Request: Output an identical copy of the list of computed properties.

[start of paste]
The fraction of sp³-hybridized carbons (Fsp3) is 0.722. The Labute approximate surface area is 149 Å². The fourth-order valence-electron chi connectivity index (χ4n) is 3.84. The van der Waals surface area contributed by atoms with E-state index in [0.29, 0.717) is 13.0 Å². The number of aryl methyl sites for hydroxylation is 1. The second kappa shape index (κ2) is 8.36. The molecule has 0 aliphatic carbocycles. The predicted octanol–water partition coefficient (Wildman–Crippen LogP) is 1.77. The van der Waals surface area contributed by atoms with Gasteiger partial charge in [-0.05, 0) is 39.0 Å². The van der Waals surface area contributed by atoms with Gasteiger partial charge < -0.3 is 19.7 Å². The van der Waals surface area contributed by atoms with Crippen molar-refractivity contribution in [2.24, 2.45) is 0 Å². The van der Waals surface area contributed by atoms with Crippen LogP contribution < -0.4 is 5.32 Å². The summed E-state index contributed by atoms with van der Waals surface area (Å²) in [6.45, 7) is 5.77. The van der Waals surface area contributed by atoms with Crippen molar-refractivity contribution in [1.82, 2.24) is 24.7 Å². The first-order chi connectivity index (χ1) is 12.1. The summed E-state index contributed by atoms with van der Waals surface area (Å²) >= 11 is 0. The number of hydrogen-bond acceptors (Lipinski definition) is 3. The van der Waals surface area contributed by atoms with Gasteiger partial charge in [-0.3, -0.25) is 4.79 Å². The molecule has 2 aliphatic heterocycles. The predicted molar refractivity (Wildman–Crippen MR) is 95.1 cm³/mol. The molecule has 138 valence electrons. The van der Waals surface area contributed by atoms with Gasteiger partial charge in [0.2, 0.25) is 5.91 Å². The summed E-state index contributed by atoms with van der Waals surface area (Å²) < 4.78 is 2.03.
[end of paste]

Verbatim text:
The fraction of sp³-hybridized carbons (Fsp3) is 0.722. The Labute approximate surface area is 149 Å². The fourth-order valence-electron chi connectivity index (χ4n) is 3.84. The van der Waals surface area contributed by atoms with E-state index in [0.29, 0.717) is 13.0 Å². The number of aryl methyl sites for hydroxylation is 1. The second kappa shape index (κ2) is 8.36. The molecule has 0 aliphatic carbocycles. The predicted octanol–water partition coefficient (Wildman–Crippen LogP) is 1.77. The van der Waals surface area contributed by atoms with Gasteiger partial charge in [-0.05, 0) is 39.0 Å². The van der Waals surface area contributed by atoms with Gasteiger partial charge < -0.3 is 19.7 Å². The van der Waals surface area contributed by atoms with Crippen molar-refractivity contribution in [2.24, 2.45) is 0 Å². The van der Waals surface area contributed by atoms with Crippen LogP contribution < -0.4 is 5.32 Å². The summed E-state index contributed by atoms with van der Waals surface area (Å²) in [6.45, 7) is 5.77. The van der Waals surface area contributed by atoms with Crippen molar-refractivity contribution in [1.82, 2.24) is 24.7 Å². The first-order chi connectivity index (χ1) is 12.1. The summed E-state index contributed by atoms with van der Waals surface area (Å²) >= 11 is 0. The number of hydrogen-bond acceptors (Lipinski definition) is 3. The van der Waals surface area contributed by atoms with Gasteiger partial charge in [-0.3, -0.25) is 4.79 Å². The molecule has 2 aliphatic heterocycles. The predicted molar refractivity (Wildman–Crippen MR) is 95.1 cm³/mol. The molecule has 138 valence electrons. The van der Waals surface area contributed by atoms with Gasteiger partial charge in [0.2, 0.25) is 5.91 Å². The summed E-state index contributed by atoms with van der Waals surface area (Å²) < 4.78 is 2.03.